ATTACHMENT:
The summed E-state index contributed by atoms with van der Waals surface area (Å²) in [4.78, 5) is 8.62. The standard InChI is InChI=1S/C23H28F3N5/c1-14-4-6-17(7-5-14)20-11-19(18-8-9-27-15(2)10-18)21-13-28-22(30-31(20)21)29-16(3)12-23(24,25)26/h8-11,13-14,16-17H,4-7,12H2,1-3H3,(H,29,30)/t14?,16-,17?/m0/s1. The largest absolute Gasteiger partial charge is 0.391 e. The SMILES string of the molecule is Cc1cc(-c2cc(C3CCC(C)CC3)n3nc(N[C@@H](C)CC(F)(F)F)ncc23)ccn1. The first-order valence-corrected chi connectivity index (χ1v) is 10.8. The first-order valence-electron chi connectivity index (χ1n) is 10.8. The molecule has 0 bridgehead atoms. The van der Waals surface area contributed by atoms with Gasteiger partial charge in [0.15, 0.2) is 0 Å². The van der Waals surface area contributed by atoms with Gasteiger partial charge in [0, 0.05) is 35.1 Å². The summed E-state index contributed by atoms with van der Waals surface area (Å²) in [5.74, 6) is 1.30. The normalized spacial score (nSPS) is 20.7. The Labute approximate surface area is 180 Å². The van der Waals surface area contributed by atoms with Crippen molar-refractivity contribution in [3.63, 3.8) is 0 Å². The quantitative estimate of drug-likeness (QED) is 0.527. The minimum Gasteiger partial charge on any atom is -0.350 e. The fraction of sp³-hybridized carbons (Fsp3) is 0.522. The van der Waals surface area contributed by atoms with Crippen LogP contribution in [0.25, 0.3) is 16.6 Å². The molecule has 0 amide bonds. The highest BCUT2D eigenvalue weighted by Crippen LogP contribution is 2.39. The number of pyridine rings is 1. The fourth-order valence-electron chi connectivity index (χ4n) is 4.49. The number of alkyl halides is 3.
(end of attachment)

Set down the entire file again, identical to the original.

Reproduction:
The summed E-state index contributed by atoms with van der Waals surface area (Å²) in [4.78, 5) is 8.62. The standard InChI is InChI=1S/C23H28F3N5/c1-14-4-6-17(7-5-14)20-11-19(18-8-9-27-15(2)10-18)21-13-28-22(30-31(20)21)29-16(3)12-23(24,25)26/h8-11,13-14,16-17H,4-7,12H2,1-3H3,(H,29,30)/t14?,16-,17?/m0/s1. The largest absolute Gasteiger partial charge is 0.391 e. The SMILES string of the molecule is Cc1cc(-c2cc(C3CCC(C)CC3)n3nc(N[C@@H](C)CC(F)(F)F)ncc23)ccn1. The first-order valence-corrected chi connectivity index (χ1v) is 10.8. The first-order valence-electron chi connectivity index (χ1n) is 10.8. The molecule has 0 bridgehead atoms. The van der Waals surface area contributed by atoms with Gasteiger partial charge in [0.15, 0.2) is 0 Å². The van der Waals surface area contributed by atoms with Gasteiger partial charge in [0, 0.05) is 35.1 Å². The summed E-state index contributed by atoms with van der Waals surface area (Å²) in [5.74, 6) is 1.30. The normalized spacial score (nSPS) is 20.7. The Labute approximate surface area is 180 Å². The van der Waals surface area contributed by atoms with Crippen molar-refractivity contribution in [3.63, 3.8) is 0 Å². The quantitative estimate of drug-likeness (QED) is 0.527. The minimum Gasteiger partial charge on any atom is -0.350 e. The fraction of sp³-hybridized carbons (Fsp3) is 0.522. The van der Waals surface area contributed by atoms with Crippen LogP contribution in [0.25, 0.3) is 16.6 Å². The molecule has 0 amide bonds. The highest BCUT2D eigenvalue weighted by Crippen LogP contribution is 2.39. The number of pyridine rings is 1. The fourth-order valence-electron chi connectivity index (χ4n) is 4.49. The number of alkyl halides is 3.